Why do creatures look like and live the way they do? Which evolutionary forces have shaped the world we see today? Our researchers are trying to understand the factors that determine the optimal body size of insects: somewhat surprisingly, such a simple question still lacks a comprehensive explanation. To this end, our researchers conduct field experiments to study the effect of entomopathogenic fungi, measure the growth rate of larvae in relation to their body size, and study the links between lepidopteran wing colouration patterns and fitness. Combining the ecological experimental research with advances in our understanding of insect phylogeny allows us to successfully apply the phylogenetic comparative methods.
Scientific systematics is nowadays predominantly phylogenetical: species are classified according to their relatedness. Modern systematics therefore relies on the reconstruction of the phylogenetic three - that is, our understanding of the evolutionary trajectories in the distant past. Complex computer programmes are used to find the most likely evolutionary tree, using both morphological and molecular traits - the DNA sequences of single genes.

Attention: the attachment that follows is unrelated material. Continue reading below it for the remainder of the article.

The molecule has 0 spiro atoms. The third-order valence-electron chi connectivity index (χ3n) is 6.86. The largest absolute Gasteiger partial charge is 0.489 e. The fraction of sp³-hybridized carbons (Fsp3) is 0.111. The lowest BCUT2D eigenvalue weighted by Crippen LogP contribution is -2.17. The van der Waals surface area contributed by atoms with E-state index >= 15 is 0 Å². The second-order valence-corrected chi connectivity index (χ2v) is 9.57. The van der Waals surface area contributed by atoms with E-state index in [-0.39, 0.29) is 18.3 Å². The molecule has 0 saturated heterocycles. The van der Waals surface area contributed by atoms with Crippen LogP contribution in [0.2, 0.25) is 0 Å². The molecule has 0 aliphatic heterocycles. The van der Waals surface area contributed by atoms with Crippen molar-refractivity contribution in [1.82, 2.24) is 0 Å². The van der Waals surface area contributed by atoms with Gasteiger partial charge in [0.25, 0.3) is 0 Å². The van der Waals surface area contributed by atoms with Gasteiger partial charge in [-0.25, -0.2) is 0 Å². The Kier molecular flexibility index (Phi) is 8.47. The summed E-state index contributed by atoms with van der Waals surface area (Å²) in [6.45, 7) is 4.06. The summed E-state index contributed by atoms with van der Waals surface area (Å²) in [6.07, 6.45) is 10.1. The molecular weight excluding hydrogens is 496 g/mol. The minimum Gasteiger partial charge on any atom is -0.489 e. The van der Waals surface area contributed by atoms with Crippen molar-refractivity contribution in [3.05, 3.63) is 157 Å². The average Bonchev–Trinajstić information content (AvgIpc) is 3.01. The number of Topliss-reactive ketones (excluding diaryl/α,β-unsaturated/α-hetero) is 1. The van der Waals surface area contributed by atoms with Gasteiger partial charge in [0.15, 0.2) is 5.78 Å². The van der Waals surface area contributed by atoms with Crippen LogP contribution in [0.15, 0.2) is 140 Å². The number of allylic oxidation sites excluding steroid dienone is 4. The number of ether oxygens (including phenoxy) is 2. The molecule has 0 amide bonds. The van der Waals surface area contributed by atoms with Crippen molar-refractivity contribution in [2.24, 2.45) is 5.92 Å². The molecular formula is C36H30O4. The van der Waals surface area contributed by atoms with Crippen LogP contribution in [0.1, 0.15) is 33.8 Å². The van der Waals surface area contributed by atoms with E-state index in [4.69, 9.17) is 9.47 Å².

Every nation should know their closest neighbours - the species that live alongside us. Keeping track of the distribution of insect species provides valuable input for planning nature conservation. Changes in the species distribution also allow us to analyse the effect of climate change on biota. Notably, Erki Õunap, a member of our research group recently discovered a new species of macrolepidoptera: Nola estonica Õunap. A new macrolepidoptera species has not been discovered from Northern Europe since the 20th century.
Insects are considered a promising and sustainable source of food and feed due to their high nutrient content and low emissions of greenhouse gases. However, because of insufficient research it is not yet possible to thoroughly evaluate the costs and benefits of insect farming for food and feed. We address this knowledge gap with studies on the black soldier fly (Hermetia illucens) in an already established and functional insect farm in Tartu. The project is partially financed by a private company.